# pull requests against your projects to update dependencies. More
          # on this under the YAML snippet.
          github-token: ${{ secrets.SCALA_STEWARD_GITHUB_TOKEN }}
          # A Markdown file with a literal Markdown list of repositories
          # Scala Steward should monitor.
          repos-file: REPOSITORIES.md
          author-email: scala-steward@users.noreply.github.com
          author-name: Scala Steward

Hopefully, the inline comments help minimize any ambiguity in the GitHub Actions workflow configuration file. For completeness, below is an example of the Markdown file as well:

- organization/repository1
- organization/repository2
- organization/repository3

The last step is to ensure that any private repositories add the user associated with the GitHub personal access token as a collaborator with the Write role permissions. Also, to slightly improve usability and maintainability, consider the following suggestions:

  • Add Dependabot support to your Scala Steward repository to keep the Scala Steward GitHub Action up-to-date.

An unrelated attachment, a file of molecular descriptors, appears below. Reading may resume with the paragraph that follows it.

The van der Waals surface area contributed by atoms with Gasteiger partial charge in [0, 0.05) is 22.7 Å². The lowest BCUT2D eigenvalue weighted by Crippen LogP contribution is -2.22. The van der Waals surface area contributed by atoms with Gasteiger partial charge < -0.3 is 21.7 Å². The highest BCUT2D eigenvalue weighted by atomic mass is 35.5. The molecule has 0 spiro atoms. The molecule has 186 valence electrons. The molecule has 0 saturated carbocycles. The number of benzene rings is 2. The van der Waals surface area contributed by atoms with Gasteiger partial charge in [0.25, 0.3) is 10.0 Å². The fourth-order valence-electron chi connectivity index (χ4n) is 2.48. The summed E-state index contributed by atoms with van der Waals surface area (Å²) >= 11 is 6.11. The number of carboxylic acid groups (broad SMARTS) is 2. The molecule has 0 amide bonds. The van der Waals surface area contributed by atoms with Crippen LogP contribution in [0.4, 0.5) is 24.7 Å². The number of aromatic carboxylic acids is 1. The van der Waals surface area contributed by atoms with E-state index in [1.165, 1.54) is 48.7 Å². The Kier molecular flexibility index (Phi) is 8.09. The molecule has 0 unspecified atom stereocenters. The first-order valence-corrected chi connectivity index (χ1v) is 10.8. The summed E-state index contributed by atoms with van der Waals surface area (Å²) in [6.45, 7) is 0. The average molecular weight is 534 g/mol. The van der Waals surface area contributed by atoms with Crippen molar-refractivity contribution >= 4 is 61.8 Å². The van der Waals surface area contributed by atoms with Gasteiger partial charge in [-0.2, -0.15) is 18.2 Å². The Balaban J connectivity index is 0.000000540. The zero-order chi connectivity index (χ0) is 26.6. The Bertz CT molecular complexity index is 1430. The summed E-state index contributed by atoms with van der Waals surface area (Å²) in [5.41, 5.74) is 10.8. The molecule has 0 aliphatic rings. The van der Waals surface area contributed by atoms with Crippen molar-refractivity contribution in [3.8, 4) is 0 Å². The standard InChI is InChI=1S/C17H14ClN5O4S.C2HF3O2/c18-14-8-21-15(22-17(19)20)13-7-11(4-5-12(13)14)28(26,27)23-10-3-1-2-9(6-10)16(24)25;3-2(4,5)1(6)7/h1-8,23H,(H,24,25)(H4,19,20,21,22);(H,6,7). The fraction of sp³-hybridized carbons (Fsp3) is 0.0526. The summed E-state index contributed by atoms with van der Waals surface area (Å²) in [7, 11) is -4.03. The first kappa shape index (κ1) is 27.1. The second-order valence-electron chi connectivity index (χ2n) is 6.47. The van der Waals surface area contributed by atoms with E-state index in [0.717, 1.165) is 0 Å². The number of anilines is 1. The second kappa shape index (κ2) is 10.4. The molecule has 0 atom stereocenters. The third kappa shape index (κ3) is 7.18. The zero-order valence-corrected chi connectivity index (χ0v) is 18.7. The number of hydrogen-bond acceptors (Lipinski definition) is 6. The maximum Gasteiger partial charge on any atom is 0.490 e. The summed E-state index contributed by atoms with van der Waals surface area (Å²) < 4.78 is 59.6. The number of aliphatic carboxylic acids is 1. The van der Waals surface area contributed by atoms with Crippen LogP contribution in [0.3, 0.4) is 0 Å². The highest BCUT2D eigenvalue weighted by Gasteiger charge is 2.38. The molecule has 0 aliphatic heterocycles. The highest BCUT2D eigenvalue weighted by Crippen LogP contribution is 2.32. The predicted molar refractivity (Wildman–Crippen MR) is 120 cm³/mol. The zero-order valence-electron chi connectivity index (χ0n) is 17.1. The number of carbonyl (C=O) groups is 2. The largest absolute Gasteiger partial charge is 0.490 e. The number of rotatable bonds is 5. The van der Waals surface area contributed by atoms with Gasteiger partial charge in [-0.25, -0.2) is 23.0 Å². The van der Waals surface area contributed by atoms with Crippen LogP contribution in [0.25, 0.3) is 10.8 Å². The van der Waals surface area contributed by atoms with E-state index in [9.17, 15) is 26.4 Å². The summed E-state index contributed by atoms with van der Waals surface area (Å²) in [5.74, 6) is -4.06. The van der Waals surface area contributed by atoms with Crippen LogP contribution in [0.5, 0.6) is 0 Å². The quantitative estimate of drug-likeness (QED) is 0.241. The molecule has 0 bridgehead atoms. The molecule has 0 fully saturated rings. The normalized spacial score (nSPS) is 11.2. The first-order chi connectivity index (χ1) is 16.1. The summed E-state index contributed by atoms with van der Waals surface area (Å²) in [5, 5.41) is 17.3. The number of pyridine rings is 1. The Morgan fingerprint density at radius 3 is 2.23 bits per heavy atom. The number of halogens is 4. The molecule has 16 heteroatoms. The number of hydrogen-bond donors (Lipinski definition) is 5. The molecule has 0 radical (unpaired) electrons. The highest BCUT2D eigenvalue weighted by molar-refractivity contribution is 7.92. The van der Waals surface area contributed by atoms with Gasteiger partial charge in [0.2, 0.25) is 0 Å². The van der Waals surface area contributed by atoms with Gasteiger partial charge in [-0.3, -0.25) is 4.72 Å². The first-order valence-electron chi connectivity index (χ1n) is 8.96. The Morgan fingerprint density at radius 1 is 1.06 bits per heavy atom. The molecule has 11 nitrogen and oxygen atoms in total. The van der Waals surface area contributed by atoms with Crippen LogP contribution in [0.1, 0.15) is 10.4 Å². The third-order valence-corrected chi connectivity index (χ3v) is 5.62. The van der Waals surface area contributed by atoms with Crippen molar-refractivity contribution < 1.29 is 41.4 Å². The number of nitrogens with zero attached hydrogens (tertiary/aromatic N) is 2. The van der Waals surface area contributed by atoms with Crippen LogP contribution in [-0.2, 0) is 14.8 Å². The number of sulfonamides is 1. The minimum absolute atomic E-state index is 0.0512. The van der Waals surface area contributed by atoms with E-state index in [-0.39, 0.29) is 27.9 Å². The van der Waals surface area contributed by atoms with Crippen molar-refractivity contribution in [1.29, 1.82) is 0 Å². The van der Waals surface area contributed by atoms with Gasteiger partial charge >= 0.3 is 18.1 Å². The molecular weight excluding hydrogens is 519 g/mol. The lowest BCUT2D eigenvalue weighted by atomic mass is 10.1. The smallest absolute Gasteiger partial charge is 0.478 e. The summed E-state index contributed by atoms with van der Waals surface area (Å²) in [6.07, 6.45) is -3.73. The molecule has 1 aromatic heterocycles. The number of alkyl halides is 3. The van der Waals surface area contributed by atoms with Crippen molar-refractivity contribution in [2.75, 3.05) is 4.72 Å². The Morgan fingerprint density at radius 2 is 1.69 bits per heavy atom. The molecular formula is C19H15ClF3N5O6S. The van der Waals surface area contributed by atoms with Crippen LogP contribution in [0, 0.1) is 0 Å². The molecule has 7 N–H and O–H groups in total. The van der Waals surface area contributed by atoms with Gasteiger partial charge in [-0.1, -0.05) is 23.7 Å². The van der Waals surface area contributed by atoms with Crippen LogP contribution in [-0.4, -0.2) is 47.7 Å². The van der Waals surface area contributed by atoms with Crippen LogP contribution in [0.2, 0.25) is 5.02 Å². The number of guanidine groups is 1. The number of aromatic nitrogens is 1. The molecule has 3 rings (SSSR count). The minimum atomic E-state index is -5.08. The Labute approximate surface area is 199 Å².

• Avoid tying Scala Steward to an individual user GitHub account. Consider creating a bot account first, then create a personal access token with it to use with Scala Steward.
  • Create a custom Scala Steward team (e.g., @organization/scala-steward) and add the bot account above to it. Now, instead of remembering to add the bot account to your Scala project repository as a collaborator, you can add the more intuitive Scala Steward team.

A Useful Framework for Interpreting Success Stories

Recently, I had the pleasure of reading Work Is Work, an essay by Coda Hale on organizational design. Aside from providing a thought-provoking perspective on scaling organizational efforts, the post makes reference to two terms from anthropological field research that were new to me: emic and etic. Below, I’ll describe how these terms provide a useful framework for interpreting success stories.

Emic and Etic

When we read success stories, we often do so to help narrow down the solution space for a problem we’re facing. During that process, it can sometimes be easy to lose track of how important details of the story (its plot, setting, actors, etc.) are different from ours.

Emic and etic help describe behaviors or beliefs from the actor’s perspective (emic) vs. behavior or beliefs observed by an outsider (etic). Continuing with the success story example, writing about how I had great success with a new JavaScript framework is an emic account. You reading my story as research for selecting a JavaScript framework to use for your project is an etic account.

This framework has been valuable to me in two ways. It:

  1. Helps heighten my awareness; prompting an additional level of scrutiny toward the solutions I consider (e.g., you had success, but the project you used the JavaScript framework on was small and mine is large).